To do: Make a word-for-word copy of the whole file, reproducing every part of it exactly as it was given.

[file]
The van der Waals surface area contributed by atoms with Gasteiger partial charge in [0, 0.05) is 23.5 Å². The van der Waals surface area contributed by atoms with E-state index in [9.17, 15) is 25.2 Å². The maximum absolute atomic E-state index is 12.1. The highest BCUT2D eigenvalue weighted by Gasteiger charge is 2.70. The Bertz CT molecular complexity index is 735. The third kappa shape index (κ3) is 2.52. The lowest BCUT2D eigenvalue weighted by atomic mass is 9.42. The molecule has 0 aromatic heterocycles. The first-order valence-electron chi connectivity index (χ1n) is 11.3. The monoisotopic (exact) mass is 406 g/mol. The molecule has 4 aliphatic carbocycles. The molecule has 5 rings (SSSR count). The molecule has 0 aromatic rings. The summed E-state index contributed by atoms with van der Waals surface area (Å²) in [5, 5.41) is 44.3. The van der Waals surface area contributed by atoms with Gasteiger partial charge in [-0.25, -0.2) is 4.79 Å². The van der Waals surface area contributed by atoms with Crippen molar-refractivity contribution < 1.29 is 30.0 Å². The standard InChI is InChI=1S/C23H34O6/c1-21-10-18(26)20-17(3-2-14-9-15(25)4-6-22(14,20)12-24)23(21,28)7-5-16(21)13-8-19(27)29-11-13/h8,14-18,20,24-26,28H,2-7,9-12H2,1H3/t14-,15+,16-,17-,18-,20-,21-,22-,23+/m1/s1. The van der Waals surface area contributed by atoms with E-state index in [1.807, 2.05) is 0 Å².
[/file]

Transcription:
The van der Waals surface area contributed by atoms with Gasteiger partial charge in [0, 0.05) is 23.5 Å². The van der Waals surface area contributed by atoms with E-state index in [9.17, 15) is 25.2 Å². The maximum absolute atomic E-state index is 12.1. The highest BCUT2D eigenvalue weighted by Gasteiger charge is 2.70. The Bertz CT molecular complexity index is 735. The third kappa shape index (κ3) is 2.52. The lowest BCUT2D eigenvalue weighted by atomic mass is 9.42. The molecule has 0 aromatic heterocycles. The first-order valence-electron chi connectivity index (χ1n) is 11.3. The monoisotopic (exact) mass is 406 g/mol. The molecule has 4 aliphatic carbocycles. The molecule has 5 rings (SSSR count). The molecule has 0 aromatic rings. The summed E-state index contributed by atoms with van der Waals surface area (Å²) in [5, 5.41) is 44.3. The van der Waals surface area contributed by atoms with Gasteiger partial charge in [-0.25, -0.2) is 4.79 Å². The van der Waals surface area contributed by atoms with Crippen molar-refractivity contribution < 1.29 is 30.0 Å². The standard InChI is InChI=1S/C23H34O6/c1-21-10-18(26)20-17(3-2-14-9-15(25)4-6-22(14,20)12-24)23(21,28)7-5-16(21)13-8-19(27)29-11-13/h8,14-18,20,24-26,28H,2-7,9-12H2,1H3/t14-,15+,16-,17-,18-,20-,21-,22-,23+/m1/s1. The van der Waals surface area contributed by atoms with E-state index in [1.807, 2.05) is 0 Å².